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D. Harlan Wilson

A bodybuilder in a purple Spandex g-string snuck into my home and started to pose. His tan seemed to have been painted onto his skin and his muscles seemed to twitch and flex of their own volition. His grin was as white as the image of God.

I reached underneath the couch cushion I was sitting on. Pulled out a crowbar. “I’ll teach you to invade a man’s privacy,” I exclaimed, and made like I was going to swing at him. He didn’t flinch. He went on posing, turning his broad back to me and tightening up his gluteus maximus.

Impressed, I couldn’t help but comment. “Nice gluts,” I said. The bodybuilder thanked me, straightened out one of his arms and exhibited a sublime tricep muscle. I made a frog face. “That’s pretty nice, too. But could you leave please? My wife will be home soon and if she sees us here together she might get suspicious. And anyway you’re breaking the law. You can’t just sneak into somebody’s house, start posing and expect everything to be all right. Please go.”

The bodybuilder shook his head. “I’m sorry but I can’t do that. Once I start posing, there’s no stopping me.” He placed a foot out in front of him and mockingly jiggled his profound thigh muscles back and forth. “I may take five now and then to shoot up an anabolic cocktail and fix myself a protein shake, but otherwise, you’re stuck with me. You’re stuck with me for a long, long time.”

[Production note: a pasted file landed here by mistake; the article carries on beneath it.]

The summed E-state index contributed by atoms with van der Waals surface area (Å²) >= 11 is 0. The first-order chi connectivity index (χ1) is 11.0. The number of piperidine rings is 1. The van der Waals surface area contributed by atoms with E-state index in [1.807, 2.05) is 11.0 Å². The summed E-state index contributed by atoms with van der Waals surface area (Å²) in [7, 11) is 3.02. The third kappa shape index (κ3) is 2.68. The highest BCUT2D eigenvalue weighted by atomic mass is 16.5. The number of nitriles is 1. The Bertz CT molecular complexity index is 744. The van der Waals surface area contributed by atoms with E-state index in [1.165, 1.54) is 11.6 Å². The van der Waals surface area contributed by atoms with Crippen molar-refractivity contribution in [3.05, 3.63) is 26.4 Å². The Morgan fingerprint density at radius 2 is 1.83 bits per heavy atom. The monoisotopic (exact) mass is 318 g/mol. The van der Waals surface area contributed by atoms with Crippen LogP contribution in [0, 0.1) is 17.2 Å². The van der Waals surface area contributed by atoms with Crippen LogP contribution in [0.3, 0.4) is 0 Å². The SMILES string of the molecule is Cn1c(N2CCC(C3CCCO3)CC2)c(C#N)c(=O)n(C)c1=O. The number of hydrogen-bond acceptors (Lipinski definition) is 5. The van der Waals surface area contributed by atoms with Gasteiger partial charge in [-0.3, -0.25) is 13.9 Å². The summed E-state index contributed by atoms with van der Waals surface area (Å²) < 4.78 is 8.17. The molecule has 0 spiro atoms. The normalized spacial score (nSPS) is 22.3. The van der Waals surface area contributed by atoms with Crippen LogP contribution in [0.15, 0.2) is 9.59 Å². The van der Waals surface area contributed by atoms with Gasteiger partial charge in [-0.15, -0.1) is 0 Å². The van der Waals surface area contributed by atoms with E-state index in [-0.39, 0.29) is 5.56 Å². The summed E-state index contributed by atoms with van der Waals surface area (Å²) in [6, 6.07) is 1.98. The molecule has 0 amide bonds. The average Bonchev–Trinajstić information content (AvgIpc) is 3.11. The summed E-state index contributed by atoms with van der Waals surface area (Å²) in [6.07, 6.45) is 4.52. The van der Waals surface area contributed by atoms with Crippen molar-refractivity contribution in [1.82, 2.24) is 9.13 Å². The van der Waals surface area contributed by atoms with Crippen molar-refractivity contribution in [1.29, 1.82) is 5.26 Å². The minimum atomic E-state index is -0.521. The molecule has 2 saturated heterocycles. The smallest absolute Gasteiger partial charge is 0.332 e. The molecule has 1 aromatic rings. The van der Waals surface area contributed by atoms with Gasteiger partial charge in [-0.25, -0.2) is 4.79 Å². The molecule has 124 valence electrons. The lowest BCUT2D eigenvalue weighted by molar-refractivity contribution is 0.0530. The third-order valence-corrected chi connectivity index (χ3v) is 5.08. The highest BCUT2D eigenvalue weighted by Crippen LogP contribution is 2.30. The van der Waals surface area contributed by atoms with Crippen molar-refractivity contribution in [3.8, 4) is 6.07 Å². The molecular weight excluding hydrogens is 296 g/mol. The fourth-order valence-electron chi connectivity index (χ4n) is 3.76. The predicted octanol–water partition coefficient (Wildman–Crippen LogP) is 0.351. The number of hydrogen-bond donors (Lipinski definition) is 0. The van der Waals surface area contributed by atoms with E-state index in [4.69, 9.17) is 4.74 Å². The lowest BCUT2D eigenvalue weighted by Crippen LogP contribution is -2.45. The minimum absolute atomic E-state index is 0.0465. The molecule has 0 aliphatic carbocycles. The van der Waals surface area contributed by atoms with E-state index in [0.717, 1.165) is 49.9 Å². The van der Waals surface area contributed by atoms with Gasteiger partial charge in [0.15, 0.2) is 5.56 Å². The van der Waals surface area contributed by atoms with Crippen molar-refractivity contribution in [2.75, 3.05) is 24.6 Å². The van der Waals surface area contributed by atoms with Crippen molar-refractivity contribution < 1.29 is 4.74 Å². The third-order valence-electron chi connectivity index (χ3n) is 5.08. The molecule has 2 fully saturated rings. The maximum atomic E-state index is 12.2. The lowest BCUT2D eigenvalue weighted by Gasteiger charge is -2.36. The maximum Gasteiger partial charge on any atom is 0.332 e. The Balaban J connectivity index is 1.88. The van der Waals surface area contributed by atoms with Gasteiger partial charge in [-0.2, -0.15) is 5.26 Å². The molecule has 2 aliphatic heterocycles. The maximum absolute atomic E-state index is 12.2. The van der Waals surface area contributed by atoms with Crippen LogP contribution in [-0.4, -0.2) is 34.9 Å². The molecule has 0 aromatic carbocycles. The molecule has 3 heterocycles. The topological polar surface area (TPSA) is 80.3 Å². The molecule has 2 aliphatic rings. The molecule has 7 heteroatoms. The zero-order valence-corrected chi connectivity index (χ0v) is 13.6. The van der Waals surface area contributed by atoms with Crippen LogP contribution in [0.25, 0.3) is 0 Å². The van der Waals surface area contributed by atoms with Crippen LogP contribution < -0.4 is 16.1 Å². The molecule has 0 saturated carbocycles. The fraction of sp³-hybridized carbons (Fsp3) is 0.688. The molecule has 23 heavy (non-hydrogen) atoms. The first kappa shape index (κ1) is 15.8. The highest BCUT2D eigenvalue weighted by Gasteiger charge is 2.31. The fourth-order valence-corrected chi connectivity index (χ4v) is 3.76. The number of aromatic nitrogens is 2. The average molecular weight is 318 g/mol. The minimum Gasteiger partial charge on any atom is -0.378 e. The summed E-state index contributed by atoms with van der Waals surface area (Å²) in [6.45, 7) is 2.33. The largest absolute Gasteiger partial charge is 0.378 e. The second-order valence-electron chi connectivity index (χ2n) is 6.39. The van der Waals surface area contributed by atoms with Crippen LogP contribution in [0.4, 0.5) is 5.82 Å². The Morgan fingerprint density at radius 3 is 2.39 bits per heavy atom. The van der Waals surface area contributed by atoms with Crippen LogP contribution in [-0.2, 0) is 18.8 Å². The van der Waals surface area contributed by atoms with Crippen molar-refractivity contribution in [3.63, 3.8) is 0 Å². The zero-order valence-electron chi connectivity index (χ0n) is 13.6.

I called the bodybuilder an asshole. Then I called 911. “You’re going to jail for what you’ve done,” I smirked. The bodybuilder shrugged. The shrug was as much a pose as it was a gesture of indifference.

In light of the severity of the crime I had reported on the phone, the police didn’t bother knocking on my door when they arrived. They simply crashed through my door like a stampede of mad oxen. There were three of them, each equipped with a bushy handlebar moustache, each wearing two articles of clothing: a ten gallon police hat and a purple Spandex g-string. Their tans seemed to have been painted onto their skin and their muscles seemed to twitch and flex of their own volition. Their grins were as white as the image of God.

“What seems to be the problem here, sir,” said the cop in charge, and struck a pose. It was an impressive Front Double Bicep pose and, following his lead, the rest of the cops struck it too.

I said, “This bodybuilder is an intruder. Take him away.”

“We weren’t talking to you,” replied the cop in charge. He and his colleagues synchronously shifted into an equally impressive Side Chest pose. “We were talking to him.”

Confused, I glanced over to the bodybuilder. He nodded at me. “This man is not a bodybuilder," he said. "Take him away.”

The cops laughed and made sniggering comments about my less than rock hard body as they frisked me, cuffed me and lead me out to the squad car . . .


D. Harlan Wilson’s fiction has appeared in a number of magazines, most recently in Doorknobs & BodyPaint, Redsine, Diagram, The Café Irreal, Driver’s Side Airbag, The Dream Zone, Samsara Quarterly, Eclectica and Absurdism. A chapbook of his stories was published in 2000, and his first full-length book, a collection of forty-four stories called The Kafka Effekt, was published in 2001. Wilson holds two M.A. degrees, one in English Literature (University of Massachusetts-Boston), the other in Science Fiction Studies (University of Liverpool). Currently he is working on his Ph.D. in Twentieth Century American Literature and Theory at Michigan State University. Check out D. Harlan Wilson’s official website.

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